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20th Century Masters - The Millennium Collection - The Best of Joe Ely

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Album Review

Any single-disc collection of Joe Ely's MCA material is bound to drive hardcore fans crazy — as much for what's left off as what's included. But this set is, arguably pretty close to the grail when it comes to presenting a well-rounded and authoritative portrait of the artist as a young Lubbock song slinger. Most of the volumes in the Millennium collections are inconsistent, as well as being incomplete. While there are a few tracks left off this collection, no one can really quibble with what is here. Songwriters Butch Hancock and Jimmie Dale Gilmore are adequately represented here, in that songs like "She Never Spoke Spanish to Me," "Suckin a Big Bottle of Gin," "Tonight I Think I'm Gonna Go Downtown," and "Dallas," became Ely signatures, though he didn't write them, and his performances paved the way for Gilmore's own mercurial recording career. (Hancock, for the most part, has preferred to remain a lone wolf and issue his own sides with few exceptions.) But Ely's own tunes, such as "Honky Tonk Masquerade," "Fingernails," and "Settle for Love," showcase him not only as a worthy and capable member of this songwriting triumvirate, but also as the one with the closest links to Buddy Holly and rock & roll. Ely's roots rock and rockabilly sensibilities have never been far form the foreground in his own writing, and they are on display in spades here. Also notable is his anthemic- — and definitive — version of Robert Earl Keen, Jr.'s "The Road Goes on Forever" that sounds like Ely playing arena rock — thanks in no small part to David Grissom's killer guitar crunch. Form the earliest to the latest, Ely's long association with MCA is documented here in one tough, solid collection that cannot help but make listeners seek out his catalog if they don't already posses it.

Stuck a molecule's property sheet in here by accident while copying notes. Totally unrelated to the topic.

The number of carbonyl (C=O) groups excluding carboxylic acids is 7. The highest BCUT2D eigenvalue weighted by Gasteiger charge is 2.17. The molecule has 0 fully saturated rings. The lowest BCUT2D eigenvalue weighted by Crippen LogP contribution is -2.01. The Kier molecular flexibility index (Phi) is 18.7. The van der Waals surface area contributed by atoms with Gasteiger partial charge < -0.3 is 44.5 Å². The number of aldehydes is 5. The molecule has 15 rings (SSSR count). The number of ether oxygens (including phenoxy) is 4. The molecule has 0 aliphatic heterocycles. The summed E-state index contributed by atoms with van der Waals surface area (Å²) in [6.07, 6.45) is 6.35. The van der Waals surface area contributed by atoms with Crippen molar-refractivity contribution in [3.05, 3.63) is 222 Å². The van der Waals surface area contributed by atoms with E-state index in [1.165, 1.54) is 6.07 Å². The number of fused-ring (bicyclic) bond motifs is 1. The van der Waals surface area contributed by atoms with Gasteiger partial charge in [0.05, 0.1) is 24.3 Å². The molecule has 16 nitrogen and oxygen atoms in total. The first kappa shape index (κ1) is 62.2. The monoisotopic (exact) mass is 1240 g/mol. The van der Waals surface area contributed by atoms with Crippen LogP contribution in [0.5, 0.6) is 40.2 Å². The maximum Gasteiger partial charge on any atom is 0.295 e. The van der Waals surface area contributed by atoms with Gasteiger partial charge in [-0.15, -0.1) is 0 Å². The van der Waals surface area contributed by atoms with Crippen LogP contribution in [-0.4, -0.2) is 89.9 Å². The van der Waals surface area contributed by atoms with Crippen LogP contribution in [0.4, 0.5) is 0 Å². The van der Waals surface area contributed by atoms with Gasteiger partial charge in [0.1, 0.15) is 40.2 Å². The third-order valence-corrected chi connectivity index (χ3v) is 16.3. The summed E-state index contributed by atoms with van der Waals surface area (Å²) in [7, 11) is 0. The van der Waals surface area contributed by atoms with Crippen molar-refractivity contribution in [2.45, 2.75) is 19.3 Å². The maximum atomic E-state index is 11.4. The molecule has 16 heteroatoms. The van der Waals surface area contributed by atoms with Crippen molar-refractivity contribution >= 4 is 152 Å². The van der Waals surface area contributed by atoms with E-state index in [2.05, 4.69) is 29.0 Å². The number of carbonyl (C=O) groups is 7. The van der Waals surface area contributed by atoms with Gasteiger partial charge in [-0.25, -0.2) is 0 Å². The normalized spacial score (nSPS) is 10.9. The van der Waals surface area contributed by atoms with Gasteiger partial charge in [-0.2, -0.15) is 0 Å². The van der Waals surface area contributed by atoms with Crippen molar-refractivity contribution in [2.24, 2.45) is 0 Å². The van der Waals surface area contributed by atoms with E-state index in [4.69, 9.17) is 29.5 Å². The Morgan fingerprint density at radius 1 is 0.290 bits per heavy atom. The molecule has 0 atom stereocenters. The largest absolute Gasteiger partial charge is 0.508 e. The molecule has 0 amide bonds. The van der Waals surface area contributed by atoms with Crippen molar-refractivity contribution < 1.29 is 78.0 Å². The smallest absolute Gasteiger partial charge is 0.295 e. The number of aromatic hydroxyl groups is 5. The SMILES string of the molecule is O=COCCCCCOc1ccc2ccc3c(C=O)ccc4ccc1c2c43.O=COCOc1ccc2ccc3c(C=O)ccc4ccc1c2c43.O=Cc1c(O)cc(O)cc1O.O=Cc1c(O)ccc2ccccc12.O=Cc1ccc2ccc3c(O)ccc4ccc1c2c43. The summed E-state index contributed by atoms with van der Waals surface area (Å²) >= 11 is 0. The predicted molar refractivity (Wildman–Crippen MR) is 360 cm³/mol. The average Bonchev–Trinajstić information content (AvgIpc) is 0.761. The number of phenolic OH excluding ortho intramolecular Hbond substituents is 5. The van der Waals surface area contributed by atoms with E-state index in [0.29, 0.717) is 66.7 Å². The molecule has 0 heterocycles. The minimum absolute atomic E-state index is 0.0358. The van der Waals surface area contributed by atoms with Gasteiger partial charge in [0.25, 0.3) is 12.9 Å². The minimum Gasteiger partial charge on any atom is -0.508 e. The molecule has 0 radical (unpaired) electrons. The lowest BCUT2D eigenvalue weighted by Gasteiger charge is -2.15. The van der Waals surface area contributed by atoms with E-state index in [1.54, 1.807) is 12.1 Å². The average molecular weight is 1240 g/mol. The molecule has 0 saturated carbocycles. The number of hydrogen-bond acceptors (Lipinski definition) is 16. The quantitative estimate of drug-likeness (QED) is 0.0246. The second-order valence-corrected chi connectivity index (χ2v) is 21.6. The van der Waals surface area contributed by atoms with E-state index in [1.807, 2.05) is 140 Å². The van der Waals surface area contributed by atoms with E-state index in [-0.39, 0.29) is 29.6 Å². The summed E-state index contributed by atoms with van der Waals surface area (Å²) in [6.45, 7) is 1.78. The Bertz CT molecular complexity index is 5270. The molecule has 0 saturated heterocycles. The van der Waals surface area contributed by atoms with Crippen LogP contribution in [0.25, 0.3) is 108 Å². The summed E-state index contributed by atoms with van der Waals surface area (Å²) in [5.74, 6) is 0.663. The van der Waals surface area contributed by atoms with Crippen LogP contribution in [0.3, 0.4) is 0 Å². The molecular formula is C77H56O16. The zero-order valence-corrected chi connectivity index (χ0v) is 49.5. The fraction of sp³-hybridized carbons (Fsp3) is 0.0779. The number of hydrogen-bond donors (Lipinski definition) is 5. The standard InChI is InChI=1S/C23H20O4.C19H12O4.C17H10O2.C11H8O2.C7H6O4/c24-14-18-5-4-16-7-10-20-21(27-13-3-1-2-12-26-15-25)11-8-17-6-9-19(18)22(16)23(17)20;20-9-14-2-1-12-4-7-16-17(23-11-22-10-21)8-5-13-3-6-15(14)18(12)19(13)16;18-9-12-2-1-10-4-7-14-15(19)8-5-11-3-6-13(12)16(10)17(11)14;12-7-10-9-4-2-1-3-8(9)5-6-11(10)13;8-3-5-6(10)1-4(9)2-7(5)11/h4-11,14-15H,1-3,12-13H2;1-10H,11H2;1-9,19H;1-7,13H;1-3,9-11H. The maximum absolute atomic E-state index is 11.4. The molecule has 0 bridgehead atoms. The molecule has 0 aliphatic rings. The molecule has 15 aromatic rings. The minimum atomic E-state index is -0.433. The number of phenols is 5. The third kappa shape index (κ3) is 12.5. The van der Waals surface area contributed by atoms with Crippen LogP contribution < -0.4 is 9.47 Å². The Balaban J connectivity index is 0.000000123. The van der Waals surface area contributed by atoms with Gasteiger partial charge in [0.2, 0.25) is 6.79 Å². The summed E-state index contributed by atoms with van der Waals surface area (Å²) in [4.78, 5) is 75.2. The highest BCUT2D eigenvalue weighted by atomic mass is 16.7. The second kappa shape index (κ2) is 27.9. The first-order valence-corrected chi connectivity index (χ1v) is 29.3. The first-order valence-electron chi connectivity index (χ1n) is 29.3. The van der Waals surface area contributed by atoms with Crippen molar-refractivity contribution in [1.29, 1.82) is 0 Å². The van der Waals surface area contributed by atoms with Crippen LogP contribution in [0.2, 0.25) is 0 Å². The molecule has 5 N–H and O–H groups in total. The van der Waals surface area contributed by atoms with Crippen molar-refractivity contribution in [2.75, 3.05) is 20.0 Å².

Biography

Born: February 9, 1947 in Amarillo, TX

Genre: Country

Years Active: '70s, '80s, '90s, '00s, '10s

Country-rock singer/songwriter/guitarist Joe Ely was born Earle R. Ely on February 9, 1947, in Amarillo, Texas. His family had worked for the Rock Island Line railroad dating back to the start of the century. When he was 12, the family moved to Lubbock, Texas, where his father ran a used clothing store. Inspired by seeing Jerry Lee Lewis perform when he was a child, Ely aspired to a musical career, and he briefly took violin and steel guitar lessons before turning to the guitar. His father died when...
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